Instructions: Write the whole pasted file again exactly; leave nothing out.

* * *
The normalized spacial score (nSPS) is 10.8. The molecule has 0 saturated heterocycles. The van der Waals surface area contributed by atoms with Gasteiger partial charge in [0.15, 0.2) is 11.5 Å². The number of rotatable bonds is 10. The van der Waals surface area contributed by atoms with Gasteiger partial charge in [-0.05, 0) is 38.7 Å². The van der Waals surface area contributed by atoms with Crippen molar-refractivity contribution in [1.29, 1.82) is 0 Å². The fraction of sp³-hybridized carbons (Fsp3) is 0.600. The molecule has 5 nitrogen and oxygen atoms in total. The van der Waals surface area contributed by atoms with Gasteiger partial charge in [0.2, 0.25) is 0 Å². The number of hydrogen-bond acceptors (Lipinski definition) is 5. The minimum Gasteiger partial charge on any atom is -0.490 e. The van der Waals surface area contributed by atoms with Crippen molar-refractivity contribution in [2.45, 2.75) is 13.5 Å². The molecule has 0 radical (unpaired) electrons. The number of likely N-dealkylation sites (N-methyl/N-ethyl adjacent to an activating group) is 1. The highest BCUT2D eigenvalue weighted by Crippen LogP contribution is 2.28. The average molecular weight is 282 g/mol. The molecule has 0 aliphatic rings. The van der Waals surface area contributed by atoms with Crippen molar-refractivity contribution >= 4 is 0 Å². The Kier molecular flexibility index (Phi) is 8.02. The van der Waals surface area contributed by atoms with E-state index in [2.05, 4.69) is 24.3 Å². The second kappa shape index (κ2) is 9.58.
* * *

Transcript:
The normalized spacial score (nSPS) is 10.8. The molecule has 0 saturated heterocycles. The van der Waals surface area contributed by atoms with Gasteiger partial charge in [0.15, 0.2) is 11.5 Å². The number of rotatable bonds is 10. The van der Waals surface area contributed by atoms with Gasteiger partial charge in [-0.05, 0) is 38.7 Å². The van der Waals surface area contributed by atoms with Crippen molar-refractivity contribution in [1.29, 1.82) is 0 Å². The fraction of sp³-hybridized carbons (Fsp3) is 0.600. The molecule has 5 nitrogen and oxygen atoms in total. The van der Waals surface area contributed by atoms with Gasteiger partial charge in [0.2, 0.25) is 0 Å². The number of hydrogen-bond acceptors (Lipinski definition) is 5. The minimum Gasteiger partial charge on any atom is -0.490 e. The van der Waals surface area contributed by atoms with Crippen molar-refractivity contribution in [2.45, 2.75) is 13.5 Å². The molecule has 0 radical (unpaired) electrons. The number of likely N-dealkylation sites (N-methyl/N-ethyl adjacent to an activating group) is 1. The highest BCUT2D eigenvalue weighted by Crippen LogP contribution is 2.28. The average molecular weight is 282 g/mol. The molecule has 0 aliphatic rings. The van der Waals surface area contributed by atoms with Crippen molar-refractivity contribution >= 4 is 0 Å². The Kier molecular flexibility index (Phi) is 8.02. The van der Waals surface area contributed by atoms with E-state index in [2.05, 4.69) is 24.3 Å². The second kappa shape index (κ2) is 9.58.